You may consider refinancing if interest rates go down during the period of the mortgage. This can help you reduce costs if you have kept up with your payments thus far. Once you pay off the mortgage completely, you should get a release deed from the lender and record it to show that you have satisfied this obligation.
Meeting Tax Obligations
Homeowners may need to pay both real estate taxes and assessments. While real estate taxes are based on the value of the property, assessments are based on a benefit that the property receives from the government. Taxes can account for up to a quarter of the costs associated with owning a home. Some states limit the amount of tax that can be assessed or the government’s ability to raise the tax. Certain types of property or property owners may receive exemptions, which lower the tax, or abatements, which remove the tax obligation altogether. If you disagree with the valuation of your property for tax purposes, or if you believe that you should have received an exemption or abatement, you can challenge these issues through the assessor’s office.
Resolving Disputes with Neighbors
If you live in an area with several other homeowners around you, situations may arise in which your neighbors undermine your quality of life or your ability to enjoy your property. While you can go to court to resolve these conflicts, you may want to seek a less formal resolution that allows you to preserve a good relationship with your neighbor. Sometimes you can meet your neighbor to discuss the issue and find a compromise, or you may be able to reach an agreement with the help of a mediator. Boundary disputes can be more complicated, however, and may require the intervention of courts to determine rights of ownership or access to a certain slice of property.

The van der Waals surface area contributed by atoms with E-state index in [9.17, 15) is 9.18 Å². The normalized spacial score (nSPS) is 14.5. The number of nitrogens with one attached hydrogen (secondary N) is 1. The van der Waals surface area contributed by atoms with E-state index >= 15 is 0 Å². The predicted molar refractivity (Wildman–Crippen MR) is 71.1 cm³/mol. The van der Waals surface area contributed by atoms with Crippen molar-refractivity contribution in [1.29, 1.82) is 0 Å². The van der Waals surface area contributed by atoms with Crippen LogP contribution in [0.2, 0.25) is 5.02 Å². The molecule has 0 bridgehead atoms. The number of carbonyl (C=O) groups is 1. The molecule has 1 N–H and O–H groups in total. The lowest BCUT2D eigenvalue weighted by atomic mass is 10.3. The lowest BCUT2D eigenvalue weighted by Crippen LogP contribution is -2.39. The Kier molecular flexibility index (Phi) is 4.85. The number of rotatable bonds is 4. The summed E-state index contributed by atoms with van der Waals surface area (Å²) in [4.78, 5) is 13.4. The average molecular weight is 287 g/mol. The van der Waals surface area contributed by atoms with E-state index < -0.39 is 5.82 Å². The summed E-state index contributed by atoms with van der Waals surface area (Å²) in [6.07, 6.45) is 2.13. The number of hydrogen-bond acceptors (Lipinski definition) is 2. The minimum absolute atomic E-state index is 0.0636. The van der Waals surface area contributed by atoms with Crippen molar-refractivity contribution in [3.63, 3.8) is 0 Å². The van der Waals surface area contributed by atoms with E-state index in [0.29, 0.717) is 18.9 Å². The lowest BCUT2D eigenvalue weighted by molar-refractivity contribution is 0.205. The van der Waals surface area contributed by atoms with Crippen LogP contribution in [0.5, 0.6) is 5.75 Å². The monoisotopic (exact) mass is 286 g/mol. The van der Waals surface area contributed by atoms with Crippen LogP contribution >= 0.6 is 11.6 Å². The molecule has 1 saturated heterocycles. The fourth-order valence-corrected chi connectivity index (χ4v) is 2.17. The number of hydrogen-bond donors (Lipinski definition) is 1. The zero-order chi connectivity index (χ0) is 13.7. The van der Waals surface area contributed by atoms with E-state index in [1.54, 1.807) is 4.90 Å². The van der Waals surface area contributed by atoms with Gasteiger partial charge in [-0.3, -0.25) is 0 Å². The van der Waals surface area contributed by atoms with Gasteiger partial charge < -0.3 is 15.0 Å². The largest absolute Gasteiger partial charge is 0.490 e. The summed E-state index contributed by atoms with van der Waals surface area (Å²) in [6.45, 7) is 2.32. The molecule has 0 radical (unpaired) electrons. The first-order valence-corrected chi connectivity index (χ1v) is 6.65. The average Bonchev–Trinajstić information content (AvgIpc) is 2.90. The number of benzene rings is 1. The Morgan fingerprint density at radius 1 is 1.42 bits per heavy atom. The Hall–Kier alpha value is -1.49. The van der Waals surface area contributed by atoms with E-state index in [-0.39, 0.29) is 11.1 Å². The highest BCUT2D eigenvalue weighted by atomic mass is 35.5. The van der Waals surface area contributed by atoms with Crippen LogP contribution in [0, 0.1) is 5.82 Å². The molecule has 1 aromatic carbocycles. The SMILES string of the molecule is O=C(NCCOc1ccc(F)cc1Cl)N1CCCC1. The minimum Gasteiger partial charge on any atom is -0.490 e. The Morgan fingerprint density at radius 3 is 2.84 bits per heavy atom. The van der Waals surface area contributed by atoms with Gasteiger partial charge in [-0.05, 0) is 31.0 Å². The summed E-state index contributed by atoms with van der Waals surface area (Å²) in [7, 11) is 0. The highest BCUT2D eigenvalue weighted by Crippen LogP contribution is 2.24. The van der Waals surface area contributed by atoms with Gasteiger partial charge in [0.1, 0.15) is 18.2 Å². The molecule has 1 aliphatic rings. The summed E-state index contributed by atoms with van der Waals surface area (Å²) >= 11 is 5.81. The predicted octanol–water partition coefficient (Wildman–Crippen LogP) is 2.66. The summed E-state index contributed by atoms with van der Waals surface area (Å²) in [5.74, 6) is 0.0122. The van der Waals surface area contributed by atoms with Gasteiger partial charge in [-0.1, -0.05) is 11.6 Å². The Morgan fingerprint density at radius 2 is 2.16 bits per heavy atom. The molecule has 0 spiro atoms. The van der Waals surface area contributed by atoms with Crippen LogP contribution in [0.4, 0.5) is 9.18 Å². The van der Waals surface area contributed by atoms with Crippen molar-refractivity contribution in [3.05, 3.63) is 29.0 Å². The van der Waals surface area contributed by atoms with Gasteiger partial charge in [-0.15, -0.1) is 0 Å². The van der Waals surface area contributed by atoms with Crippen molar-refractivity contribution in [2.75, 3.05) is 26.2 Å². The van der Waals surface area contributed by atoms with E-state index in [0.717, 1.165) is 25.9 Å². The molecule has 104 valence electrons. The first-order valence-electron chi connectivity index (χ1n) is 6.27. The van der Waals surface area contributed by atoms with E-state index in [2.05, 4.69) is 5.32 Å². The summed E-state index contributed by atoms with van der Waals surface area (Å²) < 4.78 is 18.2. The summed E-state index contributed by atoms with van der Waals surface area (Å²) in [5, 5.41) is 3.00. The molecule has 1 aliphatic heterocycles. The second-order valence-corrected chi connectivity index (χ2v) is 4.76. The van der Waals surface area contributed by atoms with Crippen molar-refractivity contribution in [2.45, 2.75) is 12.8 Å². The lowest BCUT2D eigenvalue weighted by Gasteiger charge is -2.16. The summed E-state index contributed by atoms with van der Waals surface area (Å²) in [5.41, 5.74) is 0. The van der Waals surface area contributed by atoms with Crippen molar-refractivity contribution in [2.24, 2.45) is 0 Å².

Complying with Zoning Laws
When you bought your home, you probably investigated the zoning for the area to ensure that your use of the property would comply with any local ordinances. However, there may be aspects of these ordinances that affect you after you move into the home. If you want to remodel your home or add a few rooms, you may need to make sure that zoning rules permit this project. In some cases, though, you may be able to apply for a variance, or exception. You can also potentially challenge the ordinance that conflicts with your plans as unconstitutional, although this is a more sophisticated argument that probably requires the help of an attorney.
CC&Rs = covenants, conditions, and restrictions
Subdivisions, condominium complexes, and other types of planned communities usually impose their own rules, often known as CC&Rs. These go well beyond zoning ordinances in controlling what a homeowner can do with their property. Sometimes they can cover issues as specific as the color of paint that you can use or the style of your roofline. If you want to have more freedom, you should think twice before buying a home in a planned community. Otherwise, you should make sure that your plans comply not only with ordinances but also with the CC&Rs.